Russian forces withdraw from Chernobyl amid allegations of radiation sickness

2016_Chernobyl-NB-2 Chernobyl radiation waring sign. (Photo: Photo: Nils Bøhmer - Credit: Nils Bøhmer

Russian forces have reportedly returned control of Chernobyl to the Ukrainians and withdrawn troops amid reports that Russian soldiers have suffered radiation sickness after their heavy armored vehicles churned up radioactive dust.

Russia took control of the decommission plant the day after President Vladimir Putin ordered the invasion of Ukraine on February 24. Troops forced Ukrainian personnel to continue managing the station, which was the site of a catastrophic nuclear meltdown in 1986 and remains a highly radioactive area today.

Although Chernobyl is no longer operational as a power plant, it contains several spent nuclear fuel storage facilities as well as the radioactive remnants of the exploded Unit Four reactor – all requiring constant management. It is also surrounded by a 2,600 square kilometer exclusion zone, which will remain contaminated for generations to come.

A release on Thursday from the International Atomic Energy Agency suggests that maintaining control of such a toxic environment might have been too overwhelming for Russian soldiers, who advanced on the site with no protective gear. The agency reported that Russian forces had, in writing, “transferred control of the [plant] to Ukrainian personnel and moved two convoys of troops to Belarus.”

Energoatom, Ukraine’s state nuclear corporation, alleged that the Russian pullout followed a number of Russian soldiers receiving “significant doses” of radiation when digging trenches in the forest in the exclusion zone. The IAEA said Thursday it could not independently verify Energoatom’s claims but was investigating.

IAEA head Rafael Grossi, who was in Ukraine this week for talks on ensuring safety and security for the country’s nuclear facilities, said Friday he will lead a support and assistance mission to Chernobyl “as soon as possible.”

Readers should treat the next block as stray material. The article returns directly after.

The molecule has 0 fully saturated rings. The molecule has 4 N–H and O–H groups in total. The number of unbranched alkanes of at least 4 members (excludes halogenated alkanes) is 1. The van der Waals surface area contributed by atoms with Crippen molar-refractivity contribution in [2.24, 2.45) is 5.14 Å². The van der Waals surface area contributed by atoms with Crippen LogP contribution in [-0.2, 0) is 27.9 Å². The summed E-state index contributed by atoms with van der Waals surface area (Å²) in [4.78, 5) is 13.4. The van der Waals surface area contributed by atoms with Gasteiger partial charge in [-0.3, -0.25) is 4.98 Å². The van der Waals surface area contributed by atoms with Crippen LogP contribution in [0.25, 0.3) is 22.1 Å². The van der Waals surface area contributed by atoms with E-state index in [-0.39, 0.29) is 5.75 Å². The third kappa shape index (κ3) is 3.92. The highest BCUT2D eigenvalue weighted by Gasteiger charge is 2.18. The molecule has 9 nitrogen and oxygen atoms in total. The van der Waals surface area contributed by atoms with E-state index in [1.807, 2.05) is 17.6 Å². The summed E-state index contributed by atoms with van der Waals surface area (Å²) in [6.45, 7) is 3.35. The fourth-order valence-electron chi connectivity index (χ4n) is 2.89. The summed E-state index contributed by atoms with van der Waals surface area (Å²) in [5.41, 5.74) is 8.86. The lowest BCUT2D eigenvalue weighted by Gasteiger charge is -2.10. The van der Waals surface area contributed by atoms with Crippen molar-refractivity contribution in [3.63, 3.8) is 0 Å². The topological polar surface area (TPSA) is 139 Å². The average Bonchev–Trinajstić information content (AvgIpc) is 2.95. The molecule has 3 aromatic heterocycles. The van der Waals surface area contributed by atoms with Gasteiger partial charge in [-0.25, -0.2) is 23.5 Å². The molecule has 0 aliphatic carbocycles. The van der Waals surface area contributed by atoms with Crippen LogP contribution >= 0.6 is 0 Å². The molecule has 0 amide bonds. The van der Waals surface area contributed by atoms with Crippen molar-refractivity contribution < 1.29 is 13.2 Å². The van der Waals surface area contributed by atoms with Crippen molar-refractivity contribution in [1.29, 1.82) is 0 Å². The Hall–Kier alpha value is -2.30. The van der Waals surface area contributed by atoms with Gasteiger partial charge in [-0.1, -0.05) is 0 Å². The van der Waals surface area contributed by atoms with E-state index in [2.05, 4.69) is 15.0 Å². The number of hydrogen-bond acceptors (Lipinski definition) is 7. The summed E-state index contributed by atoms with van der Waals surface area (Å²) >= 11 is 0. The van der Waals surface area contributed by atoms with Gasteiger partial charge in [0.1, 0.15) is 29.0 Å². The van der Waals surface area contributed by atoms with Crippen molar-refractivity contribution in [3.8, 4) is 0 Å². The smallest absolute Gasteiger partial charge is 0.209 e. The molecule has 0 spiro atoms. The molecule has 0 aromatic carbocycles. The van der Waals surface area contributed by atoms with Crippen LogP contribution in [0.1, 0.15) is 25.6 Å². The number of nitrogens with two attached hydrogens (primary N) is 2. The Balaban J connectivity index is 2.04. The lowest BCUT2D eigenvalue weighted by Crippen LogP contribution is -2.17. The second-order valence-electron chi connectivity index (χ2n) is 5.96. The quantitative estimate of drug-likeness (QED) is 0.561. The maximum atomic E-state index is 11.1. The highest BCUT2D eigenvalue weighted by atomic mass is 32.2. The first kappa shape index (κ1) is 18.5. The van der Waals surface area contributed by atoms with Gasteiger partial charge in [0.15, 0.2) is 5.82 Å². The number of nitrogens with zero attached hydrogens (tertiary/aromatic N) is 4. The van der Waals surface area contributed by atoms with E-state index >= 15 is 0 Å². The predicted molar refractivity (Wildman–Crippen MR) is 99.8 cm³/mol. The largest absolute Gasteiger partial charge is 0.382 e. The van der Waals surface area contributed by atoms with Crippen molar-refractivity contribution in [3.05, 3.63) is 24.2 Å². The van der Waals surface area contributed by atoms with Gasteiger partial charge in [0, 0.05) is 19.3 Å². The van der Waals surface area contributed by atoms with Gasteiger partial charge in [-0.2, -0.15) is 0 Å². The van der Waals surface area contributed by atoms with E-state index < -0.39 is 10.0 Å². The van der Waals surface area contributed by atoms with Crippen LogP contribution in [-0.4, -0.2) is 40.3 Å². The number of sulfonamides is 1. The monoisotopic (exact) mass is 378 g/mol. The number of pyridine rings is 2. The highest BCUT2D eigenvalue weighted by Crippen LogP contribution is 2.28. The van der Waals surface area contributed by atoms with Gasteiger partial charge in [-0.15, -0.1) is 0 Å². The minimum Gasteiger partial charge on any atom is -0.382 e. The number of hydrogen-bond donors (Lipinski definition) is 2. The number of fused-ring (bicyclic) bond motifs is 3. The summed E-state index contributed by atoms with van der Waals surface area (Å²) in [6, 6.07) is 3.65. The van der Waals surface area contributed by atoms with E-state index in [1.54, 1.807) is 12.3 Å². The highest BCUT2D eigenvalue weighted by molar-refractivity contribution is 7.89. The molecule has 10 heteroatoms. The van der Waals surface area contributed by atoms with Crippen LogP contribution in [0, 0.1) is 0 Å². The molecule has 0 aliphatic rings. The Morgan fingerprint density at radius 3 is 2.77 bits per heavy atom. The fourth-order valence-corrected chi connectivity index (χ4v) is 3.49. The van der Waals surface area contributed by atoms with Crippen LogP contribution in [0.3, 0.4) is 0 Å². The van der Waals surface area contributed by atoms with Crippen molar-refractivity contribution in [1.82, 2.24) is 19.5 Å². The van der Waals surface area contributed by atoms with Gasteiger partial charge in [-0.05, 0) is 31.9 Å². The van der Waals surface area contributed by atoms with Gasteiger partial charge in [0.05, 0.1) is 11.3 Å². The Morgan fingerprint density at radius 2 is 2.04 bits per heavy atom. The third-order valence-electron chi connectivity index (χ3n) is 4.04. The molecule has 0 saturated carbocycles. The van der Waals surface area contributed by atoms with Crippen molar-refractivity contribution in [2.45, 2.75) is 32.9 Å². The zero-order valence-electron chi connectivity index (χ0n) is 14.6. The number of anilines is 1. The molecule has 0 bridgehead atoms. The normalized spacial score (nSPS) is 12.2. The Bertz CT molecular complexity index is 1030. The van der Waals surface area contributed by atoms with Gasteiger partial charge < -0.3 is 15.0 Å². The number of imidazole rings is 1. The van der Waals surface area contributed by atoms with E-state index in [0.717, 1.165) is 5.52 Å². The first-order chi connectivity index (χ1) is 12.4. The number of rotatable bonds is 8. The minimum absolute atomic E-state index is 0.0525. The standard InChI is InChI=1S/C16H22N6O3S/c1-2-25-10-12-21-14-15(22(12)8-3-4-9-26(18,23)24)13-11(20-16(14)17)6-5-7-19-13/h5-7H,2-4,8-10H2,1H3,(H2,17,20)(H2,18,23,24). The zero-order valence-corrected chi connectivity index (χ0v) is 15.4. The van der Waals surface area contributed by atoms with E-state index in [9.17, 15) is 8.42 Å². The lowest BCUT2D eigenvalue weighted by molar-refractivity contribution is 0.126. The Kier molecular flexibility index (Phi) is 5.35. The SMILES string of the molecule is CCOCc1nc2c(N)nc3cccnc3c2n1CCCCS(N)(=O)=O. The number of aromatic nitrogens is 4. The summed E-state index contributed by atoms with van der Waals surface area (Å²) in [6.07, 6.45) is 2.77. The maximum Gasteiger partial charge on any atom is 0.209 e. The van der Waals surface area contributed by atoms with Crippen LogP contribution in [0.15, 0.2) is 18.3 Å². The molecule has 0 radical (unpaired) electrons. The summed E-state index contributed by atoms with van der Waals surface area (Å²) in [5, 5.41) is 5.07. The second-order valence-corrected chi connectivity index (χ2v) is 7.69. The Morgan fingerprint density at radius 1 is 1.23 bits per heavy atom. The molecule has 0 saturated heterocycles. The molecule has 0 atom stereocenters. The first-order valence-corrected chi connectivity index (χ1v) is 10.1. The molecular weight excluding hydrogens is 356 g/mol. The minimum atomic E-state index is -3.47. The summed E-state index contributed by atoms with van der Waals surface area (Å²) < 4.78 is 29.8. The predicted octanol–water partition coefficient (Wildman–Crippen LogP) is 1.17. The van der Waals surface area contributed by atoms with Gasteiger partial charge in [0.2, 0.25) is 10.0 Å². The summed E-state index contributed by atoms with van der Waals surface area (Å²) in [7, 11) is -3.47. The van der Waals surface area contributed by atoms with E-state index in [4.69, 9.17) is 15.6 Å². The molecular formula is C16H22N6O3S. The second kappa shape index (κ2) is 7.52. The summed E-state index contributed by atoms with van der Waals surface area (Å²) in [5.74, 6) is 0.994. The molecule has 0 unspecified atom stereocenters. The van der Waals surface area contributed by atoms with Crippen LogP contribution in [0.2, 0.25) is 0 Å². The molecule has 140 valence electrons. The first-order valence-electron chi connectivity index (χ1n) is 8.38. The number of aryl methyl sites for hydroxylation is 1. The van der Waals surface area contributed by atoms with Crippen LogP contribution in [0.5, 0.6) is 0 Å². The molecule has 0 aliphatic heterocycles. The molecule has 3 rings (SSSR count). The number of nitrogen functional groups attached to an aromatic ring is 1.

Energoatom did not say how many soldiers had suffered from radiation exposure and gave no details of how they had been affected. The Ukrainian deputy prime minister Iryna Vereshchuk also said Russian troops were exposed to radiation after digging trenches in the forest.

Ukrainskaya Pravda’s online edition suggested as many as “seven busloads” of soldiers were taken to a special medical facility in nearby Belarus after driving tanks through the exclusion zone, kicking up radioactive dust. The Kremlin has not commented on the claims.

Edwin Lyman, a nuclear expert with the Washington-based Union of Concerned Scientists told the Associated Press that it “seems unlikely” a large number of troops would develop severe radiation illness, but it was impossible to know for sure without more details.

The departure of Russian troops could provide welcome relief to Chernobyl’s workers, who had been manning the plant more or less at gunpoint in shifts that stretched on for several days. Following the invasion, one shift of 211 workers was forced to remain at its posts for three weeks without respite. Those personnel were finally rotated out and replaced by a staff of volunteers on March 21.

The workers were also forced to cope with several power outages due to nearby combat. The blackouts jeopardized spent fuel cooling as well as radiation ventilation within the New Safe Confinement, an enormous steel dome that was installed above the remains of the Unit Four reactor in 2016. Power has since been restored, but the incidents highlighted the dangers of attacking a country with a developed nuclear infrastructure.